Introduction to Ansible Transcripts
Chapter: Development Environment Configuration
Lecture: Configuring Ansible on macOS

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0:00 If you're working on Mac
0:01 then we'll get you to the exact point you need
0:03 in order to run Ansible.
0:04 If you're working on Linux or Windows
0:06 feel free to skip this video
0:07 and go to the appropriate video
0:08 for your operating system.
0:09 We're going to use Python 3 to run Ansible.
0:11 So the first step is to go to python.org
0:14 in your browser. Click downloads.
0:16 Download Python 3.6.5
0:18 or whatever the latest release is.
0:20 Luckily, other than the Python 2, Python 3 split
0:22 whatever the latest Python version is that's out there
0:25 should be able to work just fine with this.
0:27 And if not, let me know, and I'll update the videos.
0:29 Click on the package and install it.
0:39 You'll need to type in your password
0:40 for root privileges.
0:41 That's normal with installing Python.
0:43 Once it's all done, click close
0:44 and you can move it to trash, the installer.
0:46 Now we need to test it out and install Ansible.
0:48 Open up a new finder window.
0:49 Click applications and then scroll all the way
0:51 to the bottom to utilities.
0:53 We're going to work on the command line
0:54 so you need to open the terminal window.
0:56 Assuming Python 3 has installed correctly
0:58 we can type python3
1:00 and we should see the appropriate version
1:01 that we installed on our system.
1:03 Don't just type python
1:04 because that will go to the default system installation.
1:06 We really want to work with Python 3
1:08 so use the python3 command.
1:10 It's good practice to use a virtual environment
1:13 that's included as part of the core Python installation.
1:15 I have a directory called envs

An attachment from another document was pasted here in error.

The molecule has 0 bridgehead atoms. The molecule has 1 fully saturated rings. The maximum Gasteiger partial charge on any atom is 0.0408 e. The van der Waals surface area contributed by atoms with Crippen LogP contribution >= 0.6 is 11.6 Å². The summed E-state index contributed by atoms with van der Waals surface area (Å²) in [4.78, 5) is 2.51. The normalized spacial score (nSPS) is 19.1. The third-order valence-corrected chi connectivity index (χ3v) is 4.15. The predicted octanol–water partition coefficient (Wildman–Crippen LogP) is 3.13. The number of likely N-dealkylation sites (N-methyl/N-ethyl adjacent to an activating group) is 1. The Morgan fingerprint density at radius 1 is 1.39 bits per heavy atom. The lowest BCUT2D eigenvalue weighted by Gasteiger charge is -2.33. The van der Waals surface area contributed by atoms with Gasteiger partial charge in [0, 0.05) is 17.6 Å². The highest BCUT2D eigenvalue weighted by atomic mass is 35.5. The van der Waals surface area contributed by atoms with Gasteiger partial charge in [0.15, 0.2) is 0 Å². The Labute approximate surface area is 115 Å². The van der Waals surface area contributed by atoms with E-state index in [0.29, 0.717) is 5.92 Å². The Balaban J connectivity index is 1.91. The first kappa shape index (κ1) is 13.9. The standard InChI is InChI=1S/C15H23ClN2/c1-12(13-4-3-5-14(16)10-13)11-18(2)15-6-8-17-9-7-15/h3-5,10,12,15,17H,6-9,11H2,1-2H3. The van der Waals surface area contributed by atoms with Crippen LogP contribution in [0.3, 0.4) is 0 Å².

1:19 where I keep all of my virtual environments.
1:20 And to create a new virtual environment
1:22 type "python3 -m venv" and then we give it a name.
1:27 In this case, we'll just call it intro-ansible.
1:29 To activate that virtual env
1:31 type source and then the directory
1:35 bin/activate.
1:37 We can tell that it's been activated
1:38 by the parentheses and the name
1:40 of the virtual env that we're now working with.
1:41 Now we can use the pip command, so P-I-P.
1:44 Pip allows us to install packages
1:46 and if we type pip freeze right now
1:48 we will see that we don't have any packages
1:50 installed in this virtual env.
1:52 Type pip install ansible, and this will go out
1:55 and grab the Ansible package from PyPI.
2:02 Give it a couple minutes
2:03 and we should see successfully installed
2:05 and then a bunch of packages.
2:06 These packages are the dependencies
2:08 that are used by Ansible.
2:09 For example, Jinja is used for templates.
2:11 Paramiko is used for the underlying SSH protocol.
2:15 PyYAML is used for the YAML files in our playbooks.
2:18 And of course we see the Ansible package itself.
2:20 Now we can test out whether Ansible
2:22 has been installed correctly.
2:23 We'll run a command against localhost.
2:25 This is an ad-hoc Ansible command.
2:30 ansible localhost, for the system we want to run it against
2:33 -a, for an ad-hoc command
2:35 and we're just going to run an echo command that says hi.
2:38 Press return.
2:39 We'll get some warnings that tell us
2:40 we don't have a host file, but that's okay.
2:42 It's going to default to a localhost
2:43 and then we'll see the output "hi"
2:45 from the successful execution
2:46 of our Ansible ad-hoc command.
2:48 This tells us Ansible has been successfully installed
2:50 and now we'll be ready to write our playbooks.